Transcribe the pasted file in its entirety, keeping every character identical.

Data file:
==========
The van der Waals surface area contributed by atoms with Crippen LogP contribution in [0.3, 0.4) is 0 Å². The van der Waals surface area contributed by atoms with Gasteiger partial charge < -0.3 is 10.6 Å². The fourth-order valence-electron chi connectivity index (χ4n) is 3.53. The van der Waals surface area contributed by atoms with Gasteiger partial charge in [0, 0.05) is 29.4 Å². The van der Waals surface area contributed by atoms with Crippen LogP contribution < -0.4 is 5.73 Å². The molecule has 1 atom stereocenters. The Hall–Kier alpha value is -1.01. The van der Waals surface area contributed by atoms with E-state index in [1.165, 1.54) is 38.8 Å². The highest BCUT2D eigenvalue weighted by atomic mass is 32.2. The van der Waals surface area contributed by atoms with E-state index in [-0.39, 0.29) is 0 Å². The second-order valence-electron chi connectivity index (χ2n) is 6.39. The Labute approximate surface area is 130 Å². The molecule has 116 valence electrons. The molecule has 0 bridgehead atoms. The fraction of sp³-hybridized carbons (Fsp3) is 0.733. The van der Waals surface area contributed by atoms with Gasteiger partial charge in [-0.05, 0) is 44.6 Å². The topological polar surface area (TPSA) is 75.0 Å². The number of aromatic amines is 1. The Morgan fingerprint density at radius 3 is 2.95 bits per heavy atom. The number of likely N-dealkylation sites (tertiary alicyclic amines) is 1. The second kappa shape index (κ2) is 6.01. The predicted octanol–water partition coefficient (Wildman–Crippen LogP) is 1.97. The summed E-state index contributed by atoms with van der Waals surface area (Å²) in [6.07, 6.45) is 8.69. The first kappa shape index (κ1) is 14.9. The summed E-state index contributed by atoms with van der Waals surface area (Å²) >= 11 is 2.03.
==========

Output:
The van der Waals surface area contributed by atoms with Crippen LogP contribution in [0.3, 0.4) is 0 Å². The van der Waals surface area contributed by atoms with Gasteiger partial charge < -0.3 is 10.6 Å². The fourth-order valence-electron chi connectivity index (χ4n) is 3.53. The van der Waals surface area contributed by atoms with Gasteiger partial charge in [0, 0.05) is 29.4 Å². The van der Waals surface area contributed by atoms with Crippen LogP contribution < -0.4 is 5.73 Å². The molecule has 1 atom stereocenters. The Hall–Kier alpha value is -1.01. The van der Waals surface area contributed by atoms with E-state index in [1.165, 1.54) is 38.8 Å². The highest BCUT2D eigenvalue weighted by atomic mass is 32.2. The van der Waals surface area contributed by atoms with E-state index in [-0.39, 0.29) is 0 Å². The second-order valence-electron chi connectivity index (χ2n) is 6.39. The Labute approximate surface area is 130 Å². The molecule has 116 valence electrons. The molecule has 0 bridgehead atoms. The fraction of sp³-hybridized carbons (Fsp3) is 0.733. The van der Waals surface area contributed by atoms with Gasteiger partial charge in [-0.05, 0) is 44.6 Å². The topological polar surface area (TPSA) is 75.0 Å². The number of aromatic amines is 1. The Morgan fingerprint density at radius 3 is 2.95 bits per heavy atom. The number of likely N-dealkylation sites (tertiary alicyclic amines) is 1. The second kappa shape index (κ2) is 6.01. The predicted octanol–water partition coefficient (Wildman–Crippen LogP) is 1.97. The summed E-state index contributed by atoms with van der Waals surface area (Å²) in [6.07, 6.45) is 8.69. The first kappa shape index (κ1) is 14.9. The summed E-state index contributed by atoms with van der Waals surface area (Å²) >= 11 is 2.03.